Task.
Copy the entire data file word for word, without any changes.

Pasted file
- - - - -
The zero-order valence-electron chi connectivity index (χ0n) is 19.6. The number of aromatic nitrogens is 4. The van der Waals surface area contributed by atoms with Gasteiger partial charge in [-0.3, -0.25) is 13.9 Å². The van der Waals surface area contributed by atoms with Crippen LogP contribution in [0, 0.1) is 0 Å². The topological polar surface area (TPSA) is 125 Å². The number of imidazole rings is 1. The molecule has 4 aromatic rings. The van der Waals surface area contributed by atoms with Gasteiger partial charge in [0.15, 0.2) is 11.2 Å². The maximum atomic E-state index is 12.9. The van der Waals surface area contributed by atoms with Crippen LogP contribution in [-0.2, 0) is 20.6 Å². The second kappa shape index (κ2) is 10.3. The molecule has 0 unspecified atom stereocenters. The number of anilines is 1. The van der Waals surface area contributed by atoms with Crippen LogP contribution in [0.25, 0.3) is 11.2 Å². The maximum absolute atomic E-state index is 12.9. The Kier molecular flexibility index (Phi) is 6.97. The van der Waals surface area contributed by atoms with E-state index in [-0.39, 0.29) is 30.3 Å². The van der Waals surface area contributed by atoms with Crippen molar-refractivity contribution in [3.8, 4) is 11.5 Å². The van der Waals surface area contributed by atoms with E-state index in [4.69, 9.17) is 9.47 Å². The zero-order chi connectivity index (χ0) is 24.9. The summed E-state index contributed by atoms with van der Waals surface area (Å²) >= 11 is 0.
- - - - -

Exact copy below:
The zero-order valence-electron chi connectivity index (χ0n) is 19.6. The number of aromatic nitrogens is 4. The van der Waals surface area contributed by atoms with Gasteiger partial charge in [-0.3, -0.25) is 13.9 Å². The van der Waals surface area contributed by atoms with Crippen LogP contribution in [0, 0.1) is 0 Å². The topological polar surface area (TPSA) is 125 Å². The number of imidazole rings is 1. The molecule has 4 aromatic rings. The van der Waals surface area contributed by atoms with Gasteiger partial charge in [0.15, 0.2) is 11.2 Å². The maximum atomic E-state index is 12.9. The van der Waals surface area contributed by atoms with Crippen LogP contribution in [-0.2, 0) is 20.6 Å². The second kappa shape index (κ2) is 10.3. The molecule has 0 unspecified atom stereocenters. The number of anilines is 1. The van der Waals surface area contributed by atoms with Crippen LogP contribution in [0.25, 0.3) is 11.2 Å². The maximum absolute atomic E-state index is 12.9. The Kier molecular flexibility index (Phi) is 6.97. The van der Waals surface area contributed by atoms with E-state index in [-0.39, 0.29) is 30.3 Å². The van der Waals surface area contributed by atoms with Crippen molar-refractivity contribution in [3.8, 4) is 11.5 Å². The van der Waals surface area contributed by atoms with E-state index in [4.69, 9.17) is 9.47 Å². The zero-order chi connectivity index (χ0) is 24.9. The summed E-state index contributed by atoms with van der Waals surface area (Å²) >= 11 is 0.